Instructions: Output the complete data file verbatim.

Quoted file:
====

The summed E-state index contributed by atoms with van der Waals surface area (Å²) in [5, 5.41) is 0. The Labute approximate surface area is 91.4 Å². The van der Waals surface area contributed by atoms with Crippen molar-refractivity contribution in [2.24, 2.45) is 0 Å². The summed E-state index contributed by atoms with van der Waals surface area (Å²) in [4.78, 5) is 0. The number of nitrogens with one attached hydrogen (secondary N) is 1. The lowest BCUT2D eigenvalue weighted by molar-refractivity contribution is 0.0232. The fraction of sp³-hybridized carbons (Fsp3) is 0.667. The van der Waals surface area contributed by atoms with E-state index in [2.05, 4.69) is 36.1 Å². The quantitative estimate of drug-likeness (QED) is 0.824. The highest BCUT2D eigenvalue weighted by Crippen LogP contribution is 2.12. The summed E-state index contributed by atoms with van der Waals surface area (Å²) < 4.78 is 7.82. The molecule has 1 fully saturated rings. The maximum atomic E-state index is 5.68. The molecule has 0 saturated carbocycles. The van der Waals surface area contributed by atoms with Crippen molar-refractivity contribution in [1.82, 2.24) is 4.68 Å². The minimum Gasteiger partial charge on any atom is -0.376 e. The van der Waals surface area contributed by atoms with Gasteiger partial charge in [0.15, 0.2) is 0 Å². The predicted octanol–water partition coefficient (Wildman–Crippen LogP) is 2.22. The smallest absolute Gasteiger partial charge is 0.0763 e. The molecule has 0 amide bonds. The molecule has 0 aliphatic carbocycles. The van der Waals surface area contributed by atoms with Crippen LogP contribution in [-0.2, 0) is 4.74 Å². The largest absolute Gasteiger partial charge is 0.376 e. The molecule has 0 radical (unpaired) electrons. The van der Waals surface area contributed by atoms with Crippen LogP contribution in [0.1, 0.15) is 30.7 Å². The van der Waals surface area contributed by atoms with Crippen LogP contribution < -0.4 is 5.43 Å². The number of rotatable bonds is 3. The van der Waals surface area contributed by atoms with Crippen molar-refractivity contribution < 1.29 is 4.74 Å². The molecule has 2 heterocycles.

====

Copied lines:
The summed E-state index contributed by atoms with van der Waals surface area (Å²) in [5, 5.41) is 0. The Labute approximate surface area is 91.4 Å². The van der Waals surface area contributed by atoms with Crippen molar-refractivity contribution in [2.24, 2.45) is 0 Å². The summed E-state index contributed by atoms with van der Waals surface area (Å²) in [4.78, 5) is 0. The number of nitrogens with one attached hydrogen (secondary N) is 1. The lowest BCUT2D eigenvalue weighted by molar-refractivity contribution is 0.0232. The fraction of sp³-hybridized carbons (Fsp3) is 0.667. The van der Waals surface area contributed by atoms with E-state index in [2.05, 4.69) is 36.1 Å². The quantitative estimate of drug-likeness (QED) is 0.824. The highest BCUT2D eigenvalue weighted by Crippen LogP contribution is 2.12. The summed E-state index contributed by atoms with van der Waals surface area (Å²) < 4.78 is 7.82. The molecule has 1 fully saturated rings. The maximum atomic E-state index is 5.68. The molecule has 0 saturated carbocycles. The van der Waals surface area contributed by atoms with Crippen molar-refractivity contribution in [1.82, 2.24) is 4.68 Å². The minimum Gasteiger partial charge on any atom is -0.376 e. The van der Waals surface area contributed by atoms with Gasteiger partial charge in [0.15, 0.2) is 0 Å². The predicted octanol–water partition coefficient (Wildman–Crippen LogP) is 2.22. The smallest absolute Gasteiger partial charge is 0.0763 e. The molecule has 0 amide bonds. The molecule has 0 aliphatic carbocycles. The van der Waals surface area contributed by atoms with Crippen LogP contribution in [-0.2, 0) is 4.74 Å². The largest absolute Gasteiger partial charge is 0.376 e. The molecule has 0 radical (unpaired) electrons. The van der Waals surface area contributed by atoms with Crippen LogP contribution in [0.1, 0.15) is 30.7 Å². The van der Waals surface area contributed by atoms with Crippen LogP contribution < -0.4 is 5.43 Å². The number of rotatable bonds is 3. The van der Waals surface area contributed by atoms with Crippen molar-refractivity contribution < 1.29 is 4.74 Å². The molecule has 2 heterocycles.